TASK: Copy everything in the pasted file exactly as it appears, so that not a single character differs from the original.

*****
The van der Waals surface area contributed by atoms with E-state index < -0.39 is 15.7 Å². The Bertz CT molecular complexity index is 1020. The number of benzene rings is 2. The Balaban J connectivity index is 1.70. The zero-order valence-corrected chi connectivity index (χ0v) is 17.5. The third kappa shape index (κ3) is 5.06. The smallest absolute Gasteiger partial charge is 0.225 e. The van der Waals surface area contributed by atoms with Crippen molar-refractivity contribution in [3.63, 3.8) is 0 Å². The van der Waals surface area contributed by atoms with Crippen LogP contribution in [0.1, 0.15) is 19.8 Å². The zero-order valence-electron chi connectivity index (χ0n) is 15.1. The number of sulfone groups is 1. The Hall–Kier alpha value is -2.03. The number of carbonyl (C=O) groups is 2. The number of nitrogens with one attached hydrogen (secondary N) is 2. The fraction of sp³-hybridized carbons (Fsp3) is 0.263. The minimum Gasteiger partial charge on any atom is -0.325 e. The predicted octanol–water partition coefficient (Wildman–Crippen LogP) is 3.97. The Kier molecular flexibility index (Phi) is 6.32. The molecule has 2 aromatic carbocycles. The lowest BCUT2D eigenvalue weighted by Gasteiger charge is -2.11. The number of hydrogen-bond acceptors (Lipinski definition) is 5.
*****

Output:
The van der Waals surface area contributed by atoms with E-state index < -0.39 is 15.7 Å². The Bertz CT molecular complexity index is 1020. The number of benzene rings is 2. The Balaban J connectivity index is 1.70. The zero-order valence-corrected chi connectivity index (χ0v) is 17.5. The third kappa shape index (κ3) is 5.06. The smallest absolute Gasteiger partial charge is 0.225 e. The van der Waals surface area contributed by atoms with Crippen molar-refractivity contribution in [3.63, 3.8) is 0 Å². The van der Waals surface area contributed by atoms with Crippen LogP contribution in [0.1, 0.15) is 19.8 Å². The zero-order valence-electron chi connectivity index (χ0n) is 15.1. The number of sulfone groups is 1. The Hall–Kier alpha value is -2.03. The number of carbonyl (C=O) groups is 2. The number of nitrogens with one attached hydrogen (secondary N) is 2. The fraction of sp³-hybridized carbons (Fsp3) is 0.263. The minimum Gasteiger partial charge on any atom is -0.325 e. The predicted octanol–water partition coefficient (Wildman–Crippen LogP) is 3.97. The Kier molecular flexibility index (Phi) is 6.32. The molecule has 2 aromatic carbocycles. The lowest BCUT2D eigenvalue weighted by Gasteiger charge is -2.11. The number of hydrogen-bond acceptors (Lipinski definition) is 5.